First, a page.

Cool or trad? It’s time to pick your decorating tribe
Over-the-top maximalist, uber-minimalist, cool Nordic or totally trad? Jessica Doyle spots this Christmas’s decorating trends
With Advent well under way, this weekend is when many of us will be dragging an unwieldy netted tree home from the farmers’ market, wrestling with fairy lights and foraging for pine cones and holly berries. When it comes to choosing your decorating theme, the options have never been so varied: tinsel is back, but garlands made of pine and eucalyptus tap into the trend for natural materials; tones of navy and copper are of the moment, but all-white and light never really goes out of fashion; and traditional painted baubles are jostling for attention with kitsch cacti, llamas and unicorns. So which is your decorating tribe?
Christmas is not a time for restraint. A maximalist decorator will overrule any notions of colour co-ordination, go all out and release the sparkle.
American designer Jonathan Adler is not one for holding back on colour, pattern and glitz. “Nothing’s sadder than a wan display of ‘festivity’ during the holidays,” he says. “Think of your home at Christmas like an outfit your eccentric, rich aunt might wear, and layer, layer, layer. Add gold, sparkle and baubles. As long as you start with a chic foundation, it will work.”
The explosion of colourful, nontraditional tree decorations that have hit the shelves are the perfect way to experiment: try John Lewis ( johnlewis.com), which has gone large with baubles, with themes ranging from Winter Palace (wolf heads, peacocks and babushkas) to Tales of the Maharaja (miniature Buddhas, elephants and leopards).
For an easy, inexpensive way of adding maximum impact, try hanging paper garlands, tassels and pom-poms from Talking Tables (talkingtables.co.uk), which come in a variety of colours and sizes. “Iridescent decorations are particularly effective at picking up the light, creating shimmering cloud-like formations,” says Clare Harris, the brand’s MD. “More is always more.”
This style of decorating certainly doesn’t have to be boring or sparse. However, it can also mean deciding on a single look and sticking to it. For lighting and product designer Lee Broom, who created this year’s spectacular Christmas tree at Aqua Shard in London, comprising 245 glass pendant lights, seasonal decorating is for having fun and doing something different. “It’s all about creating a theme and running with it,” he says. “My decorating style will change from year to year, which I think is important. Last year we had a real tree, 14ft high, decorated quite traditionally, but all very oversized and surrounded by lots of candles and brassware. The year before, a more contemporary pink theme with a fibre-optic tree and huge flocked pink baubles.”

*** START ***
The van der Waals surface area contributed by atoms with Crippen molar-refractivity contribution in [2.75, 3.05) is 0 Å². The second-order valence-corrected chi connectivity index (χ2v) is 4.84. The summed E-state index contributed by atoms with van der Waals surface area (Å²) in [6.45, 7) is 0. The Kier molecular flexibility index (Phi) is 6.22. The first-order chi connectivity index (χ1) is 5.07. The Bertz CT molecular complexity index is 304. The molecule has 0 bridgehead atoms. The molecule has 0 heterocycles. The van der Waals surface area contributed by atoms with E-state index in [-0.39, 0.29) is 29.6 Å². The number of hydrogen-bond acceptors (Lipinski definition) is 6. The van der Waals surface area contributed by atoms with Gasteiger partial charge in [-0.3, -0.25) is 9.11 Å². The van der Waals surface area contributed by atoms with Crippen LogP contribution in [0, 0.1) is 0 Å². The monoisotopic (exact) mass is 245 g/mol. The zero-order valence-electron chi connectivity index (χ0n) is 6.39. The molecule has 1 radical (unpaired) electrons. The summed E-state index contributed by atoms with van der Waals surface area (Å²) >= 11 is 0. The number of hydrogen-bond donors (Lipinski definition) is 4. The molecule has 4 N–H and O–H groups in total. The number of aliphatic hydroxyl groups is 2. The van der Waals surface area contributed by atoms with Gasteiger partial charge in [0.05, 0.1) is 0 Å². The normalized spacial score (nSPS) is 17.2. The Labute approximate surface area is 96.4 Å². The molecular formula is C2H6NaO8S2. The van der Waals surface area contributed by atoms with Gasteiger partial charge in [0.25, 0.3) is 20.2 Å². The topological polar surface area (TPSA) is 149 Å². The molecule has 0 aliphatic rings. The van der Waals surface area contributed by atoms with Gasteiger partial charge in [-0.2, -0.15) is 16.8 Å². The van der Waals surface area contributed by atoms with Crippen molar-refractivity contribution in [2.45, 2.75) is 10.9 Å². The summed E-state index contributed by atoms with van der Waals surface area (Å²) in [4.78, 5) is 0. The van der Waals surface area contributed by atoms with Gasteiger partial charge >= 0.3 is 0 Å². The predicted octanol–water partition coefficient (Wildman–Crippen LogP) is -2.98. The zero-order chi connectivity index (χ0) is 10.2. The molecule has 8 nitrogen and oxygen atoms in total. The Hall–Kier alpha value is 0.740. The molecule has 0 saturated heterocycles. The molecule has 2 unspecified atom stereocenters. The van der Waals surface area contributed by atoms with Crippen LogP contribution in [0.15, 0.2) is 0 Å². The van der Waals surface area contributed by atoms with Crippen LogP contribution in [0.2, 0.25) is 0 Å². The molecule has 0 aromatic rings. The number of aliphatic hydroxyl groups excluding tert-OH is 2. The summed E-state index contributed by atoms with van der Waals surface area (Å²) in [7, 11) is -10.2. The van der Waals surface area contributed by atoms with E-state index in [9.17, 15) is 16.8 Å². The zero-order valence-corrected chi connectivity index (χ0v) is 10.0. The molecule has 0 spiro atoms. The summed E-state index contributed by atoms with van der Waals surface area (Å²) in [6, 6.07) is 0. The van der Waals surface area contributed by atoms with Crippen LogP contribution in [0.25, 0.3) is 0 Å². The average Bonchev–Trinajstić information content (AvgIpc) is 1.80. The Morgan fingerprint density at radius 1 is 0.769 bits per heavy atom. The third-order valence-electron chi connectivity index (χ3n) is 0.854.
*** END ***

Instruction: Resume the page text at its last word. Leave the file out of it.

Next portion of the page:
This year, however, he will be taking more of a purist’s approach: “There will be lots of smaller trees, rather than one big one, all scattered around the home like a mini forest, and all in white.”
If this is your preferred style, try The White Company (thewhite company.com) for clear glass baubles, porcelain and beaded tree decorations, mercury-glass candleholders and a choice of tasteful white fairy lights.
Should you want a cosy look that still feels stylish, make like the Scandinavians and go for muted tones with plenty of natural texture: glass tree decorations, wool and linen throws, sheepskin rugs flung over chairs, and plenty of greenery.
For designer Ilse Crawford, it is a time to embrace her Danish heritage and bring the outside in. “We always have natural wreaths in the studio – I think they are lovely things, quite poetic,” she says. “I prefer an abundance of natural materials, rather than lots of glitter.”
Pine, holly or bare twiggy branches can be arranged on mantelpieces or over door frames, but if you want to be really on-trend, go for eucalyptus.
If you don’t have a garden filled with natural materials to plunder, go faux with garlands and wreaths made from fake fir, pine cones, berries and birch, from Cox & Cox (coxandcox. co.uk) or M&S (marksandspencer.com).
Interior designers Nicole Salvesen and Mary Graham, of Salvesen Graham (salvesengraham.com), “both love a traditionally styled home at Christmas, with lots of colour and pattern”, says Nicole. “I like to use decorations and tableware that have been collected over time and have sentimental value: hand-painted baubles from your first Christmas, tables full of coloured glass, and beautifully embroidered table linen that has been handed down through the family.”
Liberty (libertylondon.com) should be your first port of call to achieve this look: its tree decorations feature depictions of the Royal family (including the corgis), and the shop’s head of creative identity, Liz Silvester, suggests tying scraps of ribbon and fabric around Christmastree branches for a traditional, haberdashery-inspired effect.
Scandi dining style from Neptune, left, and a traditionally styled tree from Liberty, below